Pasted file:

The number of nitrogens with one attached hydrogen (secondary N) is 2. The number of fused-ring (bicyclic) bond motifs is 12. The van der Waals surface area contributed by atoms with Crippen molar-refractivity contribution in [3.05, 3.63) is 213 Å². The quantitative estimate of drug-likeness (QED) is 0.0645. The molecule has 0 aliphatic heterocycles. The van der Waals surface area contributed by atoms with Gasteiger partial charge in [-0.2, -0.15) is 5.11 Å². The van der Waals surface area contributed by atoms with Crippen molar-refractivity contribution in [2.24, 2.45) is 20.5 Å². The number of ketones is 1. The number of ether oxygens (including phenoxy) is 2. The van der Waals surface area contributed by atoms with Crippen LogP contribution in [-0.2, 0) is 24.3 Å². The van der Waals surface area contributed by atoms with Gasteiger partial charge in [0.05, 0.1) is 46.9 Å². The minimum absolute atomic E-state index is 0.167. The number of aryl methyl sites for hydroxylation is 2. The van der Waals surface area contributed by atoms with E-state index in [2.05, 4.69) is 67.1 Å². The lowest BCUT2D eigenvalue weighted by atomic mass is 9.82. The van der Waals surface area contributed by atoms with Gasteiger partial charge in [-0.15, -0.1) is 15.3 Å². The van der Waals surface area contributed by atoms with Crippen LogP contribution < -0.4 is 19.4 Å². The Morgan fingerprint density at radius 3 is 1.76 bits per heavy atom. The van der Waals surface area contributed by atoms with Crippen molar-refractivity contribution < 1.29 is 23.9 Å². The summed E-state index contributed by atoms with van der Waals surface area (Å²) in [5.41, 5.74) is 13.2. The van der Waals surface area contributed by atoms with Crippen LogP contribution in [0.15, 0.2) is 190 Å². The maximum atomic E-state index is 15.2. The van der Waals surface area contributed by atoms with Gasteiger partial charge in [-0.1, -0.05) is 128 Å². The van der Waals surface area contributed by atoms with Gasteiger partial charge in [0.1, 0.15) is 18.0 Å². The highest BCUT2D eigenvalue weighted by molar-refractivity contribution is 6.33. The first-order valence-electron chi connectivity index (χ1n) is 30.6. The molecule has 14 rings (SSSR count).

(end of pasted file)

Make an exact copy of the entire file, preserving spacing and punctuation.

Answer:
The number of nitrogens with one attached hydrogen (secondary N) is 2. The number of fused-ring (bicyclic) bond motifs is 12. The van der Waals surface area contributed by atoms with Crippen molar-refractivity contribution in [3.05, 3.63) is 213 Å². The quantitative estimate of drug-likeness (QED) is 0.0645. The molecule has 0 aliphatic heterocycles. The van der Waals surface area contributed by atoms with Gasteiger partial charge in [-0.2, -0.15) is 5.11 Å². The van der Waals surface area contributed by atoms with Crippen molar-refractivity contribution in [2.24, 2.45) is 20.5 Å². The number of ketones is 1. The number of ether oxygens (including phenoxy) is 2. The van der Waals surface area contributed by atoms with Crippen LogP contribution in [-0.2, 0) is 24.3 Å². The van der Waals surface area contributed by atoms with Gasteiger partial charge in [0.05, 0.1) is 46.9 Å². The minimum absolute atomic E-state index is 0.167. The number of aryl methyl sites for hydroxylation is 2. The van der Waals surface area contributed by atoms with E-state index in [2.05, 4.69) is 67.1 Å². The lowest BCUT2D eigenvalue weighted by atomic mass is 9.82. The van der Waals surface area contributed by atoms with Gasteiger partial charge in [-0.15, -0.1) is 15.3 Å². The van der Waals surface area contributed by atoms with Crippen LogP contribution < -0.4 is 19.4 Å². The Morgan fingerprint density at radius 3 is 1.76 bits per heavy atom. The van der Waals surface area contributed by atoms with Crippen molar-refractivity contribution < 1.29 is 23.9 Å². The summed E-state index contributed by atoms with van der Waals surface area (Å²) in [5.41, 5.74) is 13.2. The van der Waals surface area contributed by atoms with Crippen LogP contribution in [0.15, 0.2) is 190 Å². The maximum atomic E-state index is 15.2. The van der Waals surface area contributed by atoms with Gasteiger partial charge in [-0.1, -0.05) is 128 Å². The van der Waals surface area contributed by atoms with Gasteiger partial charge in [0.1, 0.15) is 18.0 Å². The highest BCUT2D eigenvalue weighted by molar-refractivity contribution is 6.33. The first-order valence-electron chi connectivity index (χ1n) is 30.6. The molecule has 14 rings (SSSR count).